Patent: Daniel Wesson

US 542745
SPECIFICATION forming part of Letters Patent No, 542,745, dated July 16, 1895.
Application filed February 23,1895. Serial No. 539,379. (No model.)

To all whom it may concern:

Be it known that I, DANIEL B. WESSON, a citizen of the United States, residing at Springfield, in the county of Hampden and State of Massachusetts, have invented new and useful Improvements in Revolving Firearms, of which the following is a specification.

This invention relates to revolving firearms, the object being to provide improved means for the engagement of the cylinder with the frame of the arm, whereby the cylinder is more firmly held against either a forward or a rearward movement; and the invention consists in the improved means for so holding said cylinder, all as hereinafter fully described, and more particularly pointed out in the claims.

In the drawings forming part of this specification, Figure 1 is a perspective view of the cylinder and a portion of the frame of a revolver embodying my improvement and of that class of arms in which the cylinder is hung upon a yoke which swings in the frame to carry said cylinder to one side and sufficiently out of said frame to permit of ejecting empty cartridge-shells and reloading the cylinder. Fig. 2 is a side elevation of said part of the frame of the arm, and Fig. 3 is a like view of the cylinder. Figs. 4 and 5 are side elevations, respectively, of a frame part and cylinder, illustrating a modification of the construction of the cylinder-holding devices shown in the preceding figures.

In the drawings A indicates that part of the frame of a revolver to which the cylinder is connected.

B is a part of the swinging yoke-frame, on which the cylinder C is supported, said yoke-frame having an arm, on which it swings, entering a socket (shown in dotted lines) in the part of said frame under the cylinder-opening therein, and a second arm or “ base-pin,” as generally termed, on which the cylinder rotates, all as shown in detail and described in my Patent No. 517,152, dated March 27, 1894.

The cylinder-locking pin D has a longitudinal movement within the cylinder, its rear end engaging in a socket in the frame to lock the cylinder in firing position when swung into the frame. E indicates the rear end of the barrel in the frame.

The aforesaid cylinder-locking improvements are constructed and arranged as follows: The cylinder C has a border f around its rear end, projecting beyond the plane of the outer surface of the cylinder, and a groove is made in and across the part 3 of the frame A under the cylinder, which groove receives the said projecting border or flange f on the cylinder when the latter is hung on its yoke-frame B, as in Fig. 1. The thickness of said border or flange f and the width of said groove h are such that the cylinder may, while said flange is in engagement with said groove, rotate freely. No perceptible movement of the cylinder may take place either toward or from the recoil-plate J. Thus in the act of firing the arm the cylinder is provided with additional means of resistance against the tendency to forward movement or one from the recoil-plate induced by the explosive force of the charge when firing. When the cylinder and cylinder-supporting frame are swung to the side of the arm, as in Fig. 1, this being the position for extracting the spent cartridge-shells and for loading the cylinder, the rim or flange f on the cylinder extends into the groove h in the frame and the cylinder is firmly held against front or rear movement and the side swinging frame is greatly relieved from strain. In some classes of arms said additional means of resistance against the tendency of the cylinder to move away from the recoil-plate aids in preventing the bursting of the heads of the cartridges and contributes generally to safety and convenience in the use of the arm. The said modification illustrated in Figs. 5 and 6 consists in providing a circular groove 4 in the cylinder and in providing a fixed projection K on the frame, which when the cylinder is in the latter engages in said cylinder-groove. In the above described modification substantially the same operative results are secured as those pertaining to the construction illustrated in Figs. 1 to 3, inclusive.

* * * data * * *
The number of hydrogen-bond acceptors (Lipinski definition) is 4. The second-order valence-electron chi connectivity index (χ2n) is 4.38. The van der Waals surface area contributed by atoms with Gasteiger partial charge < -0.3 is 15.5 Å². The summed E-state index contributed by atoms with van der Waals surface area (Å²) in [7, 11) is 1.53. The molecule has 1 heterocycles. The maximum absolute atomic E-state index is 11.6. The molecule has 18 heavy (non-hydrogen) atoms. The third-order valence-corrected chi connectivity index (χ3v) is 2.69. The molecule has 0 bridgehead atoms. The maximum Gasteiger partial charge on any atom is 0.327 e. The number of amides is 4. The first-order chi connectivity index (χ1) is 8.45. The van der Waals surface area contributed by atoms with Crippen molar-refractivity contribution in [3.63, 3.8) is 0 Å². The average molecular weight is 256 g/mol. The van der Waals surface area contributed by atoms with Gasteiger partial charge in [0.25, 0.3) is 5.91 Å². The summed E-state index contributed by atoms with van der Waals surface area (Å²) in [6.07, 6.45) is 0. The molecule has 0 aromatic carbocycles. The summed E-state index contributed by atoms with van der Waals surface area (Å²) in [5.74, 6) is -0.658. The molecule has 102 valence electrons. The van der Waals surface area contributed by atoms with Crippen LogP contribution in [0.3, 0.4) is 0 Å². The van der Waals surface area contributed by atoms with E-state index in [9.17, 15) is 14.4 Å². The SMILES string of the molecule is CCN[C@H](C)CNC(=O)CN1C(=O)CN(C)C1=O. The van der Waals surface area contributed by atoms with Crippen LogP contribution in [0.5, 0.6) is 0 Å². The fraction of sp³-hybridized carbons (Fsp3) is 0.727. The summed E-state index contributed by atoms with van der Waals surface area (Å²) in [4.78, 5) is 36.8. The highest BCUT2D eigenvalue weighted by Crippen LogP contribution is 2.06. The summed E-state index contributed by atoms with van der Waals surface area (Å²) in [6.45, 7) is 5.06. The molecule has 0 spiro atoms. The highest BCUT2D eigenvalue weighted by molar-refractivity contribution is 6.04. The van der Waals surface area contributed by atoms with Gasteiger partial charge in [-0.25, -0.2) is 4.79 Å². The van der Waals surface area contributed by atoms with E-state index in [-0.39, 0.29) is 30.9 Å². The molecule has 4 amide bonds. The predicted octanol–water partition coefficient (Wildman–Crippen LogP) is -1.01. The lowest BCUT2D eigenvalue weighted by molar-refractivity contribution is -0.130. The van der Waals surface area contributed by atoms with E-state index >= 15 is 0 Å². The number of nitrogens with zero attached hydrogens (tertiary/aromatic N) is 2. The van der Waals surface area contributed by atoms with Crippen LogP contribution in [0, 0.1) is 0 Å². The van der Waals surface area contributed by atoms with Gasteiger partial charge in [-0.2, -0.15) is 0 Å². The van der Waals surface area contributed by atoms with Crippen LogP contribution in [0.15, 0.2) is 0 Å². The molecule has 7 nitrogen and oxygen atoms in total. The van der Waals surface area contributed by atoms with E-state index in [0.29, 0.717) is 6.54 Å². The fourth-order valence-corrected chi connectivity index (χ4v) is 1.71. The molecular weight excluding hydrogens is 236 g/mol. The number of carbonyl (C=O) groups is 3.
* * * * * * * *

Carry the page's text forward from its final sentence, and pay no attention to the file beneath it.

The within-described devices for holding the cylinder of a revolving firearm, as described, are in the nature of an improvement upon the device patented to Trabue, No. 301,180, dated July 1, 1884. A device similar to Trabue’s is also shown in Fig. 7 of patent to Warnant, No. 301,649, dated July 8, 1884; but the latter-named device is objectionable, since the rear end of the cylinder would bear against the projection there shown during its entire swinging movement, making it hard to swing it and impossible if the cartridges should swell on explosion.

Having thus described my invention, what I claim, and desire to secure by Letters Patent, is—

1. In a revolving fire arm, the frame, a yoke supported in the frame and swinging to the side of said frame as described, and the cylinder supported on said yoke, and having a projecting rim near its rear-end which enters a groove in the frame, substantially as described.

2. In a revolving fire-arm, the frame, a yoke supported in the frame and swinging sidewise, the cylinder supported on said yoke, said frame and cylinder having interlocking projections which engage and prevent longitudinal movement of the cylinder in both directions when swung outward to the side of the frame, substantially as described.

3. In a revolving fire arm, the frame, the cylinder supporting yoke pivoted in the frame so as to swing sidewise therein, and the cylinder carried by said yoke, said cylinder and frame having interlocking projections which engage the periphery of the cylinder with the frame and hold the cylinder against longitudinal movement in both directions and thereby relieve the yoke, substantially as described.